On campus, Susan played field hockey and lacrosse, and served on the Girls Athletic and yearbook committees (as an editor). After graduation, Susan studied at the University of Virginia, where she graduated with an honors degree in psychology. She moved to the US Virgin Islands for two years, and later to the San Francisco Bay Area where she completed a PhD in clinical psychology. She practiced at a major medical center in San Francisco as a board-certified neuropsychologist with expertise in dementia and ALS. Susan published numerous scientific manuscripts on topics such as neuroanatomical correlates of apathy, diagnostic criteria for frontotemporal dementia, quantification of insight, and screening measures for cognitive and behavioral impairment. Susan shifted from clinical work in 2018, and now serves as a Senior Clinical Scientist for Syneos Health, a global biopharmaceutical consulting company. She lives in Sausalito, California with her husband Jon, and golden retriever, Hudson. Outside of work, Susan enjoys traveling, cooking, hiking in Marin County and relaxing in Sonoma County.
How did you choose your career in neuropsychology?
At UVA, I learned that psychology could be applied to many fields, including but not limited to law, marketing, finance, and medicine. I chose neuropsychology given its medical focus, specifically the relationship between the brain and behavior. It also afforded me the opportunity to serve as an expert witness, thus exposing me to the intersection of neuropsychology and law.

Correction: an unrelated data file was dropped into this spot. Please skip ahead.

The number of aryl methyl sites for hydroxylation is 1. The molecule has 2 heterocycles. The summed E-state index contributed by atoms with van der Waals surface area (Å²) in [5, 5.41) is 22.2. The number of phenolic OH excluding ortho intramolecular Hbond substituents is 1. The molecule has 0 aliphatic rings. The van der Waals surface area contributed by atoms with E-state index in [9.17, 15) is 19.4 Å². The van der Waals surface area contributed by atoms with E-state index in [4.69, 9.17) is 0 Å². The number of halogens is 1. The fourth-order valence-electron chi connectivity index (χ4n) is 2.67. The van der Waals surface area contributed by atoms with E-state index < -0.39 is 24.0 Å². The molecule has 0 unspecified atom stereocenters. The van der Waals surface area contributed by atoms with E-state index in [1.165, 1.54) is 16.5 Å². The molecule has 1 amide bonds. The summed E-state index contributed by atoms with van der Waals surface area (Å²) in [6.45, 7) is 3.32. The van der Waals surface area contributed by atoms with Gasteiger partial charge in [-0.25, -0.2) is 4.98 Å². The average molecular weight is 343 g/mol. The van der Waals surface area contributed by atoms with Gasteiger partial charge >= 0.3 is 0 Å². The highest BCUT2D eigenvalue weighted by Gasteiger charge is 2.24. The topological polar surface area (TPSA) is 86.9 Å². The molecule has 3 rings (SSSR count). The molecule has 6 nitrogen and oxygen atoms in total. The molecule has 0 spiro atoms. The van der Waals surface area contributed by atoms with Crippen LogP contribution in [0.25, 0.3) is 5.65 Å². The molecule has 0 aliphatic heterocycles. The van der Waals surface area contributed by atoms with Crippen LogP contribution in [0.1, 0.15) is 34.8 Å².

Please describe your past work with patients and current work in clinical research.
My clinical work focused on diagnosing dementia, memory loss, and other cognitive disorders in older adults. I also worked with patients with ALS, and developed an expertise with this population. ALS research was the basis for my scientific manuscripts and international presentations. Currently, I work for a consulting company where I am involved with several neurological studies, supporting research to hopefully find new treatments for rare diseases.
What are your current interests and passions?
Animal rescue, dogs, cooking, traveling, interior design.
How has WFS impacted you since graduation? What are your favorite WFS memories?
I’ve maintained lifelong friendships with many of my peers, which provides a sense of community even while living in CA. I now realize that my involvement in WFS sports served as a proxy for collegial teamwork in various employment situations.
Walking through WFS several years ago at an alumni event with my mom….Everyone knew Cynthia-I appreciated how the community made her feel so special and appreciated.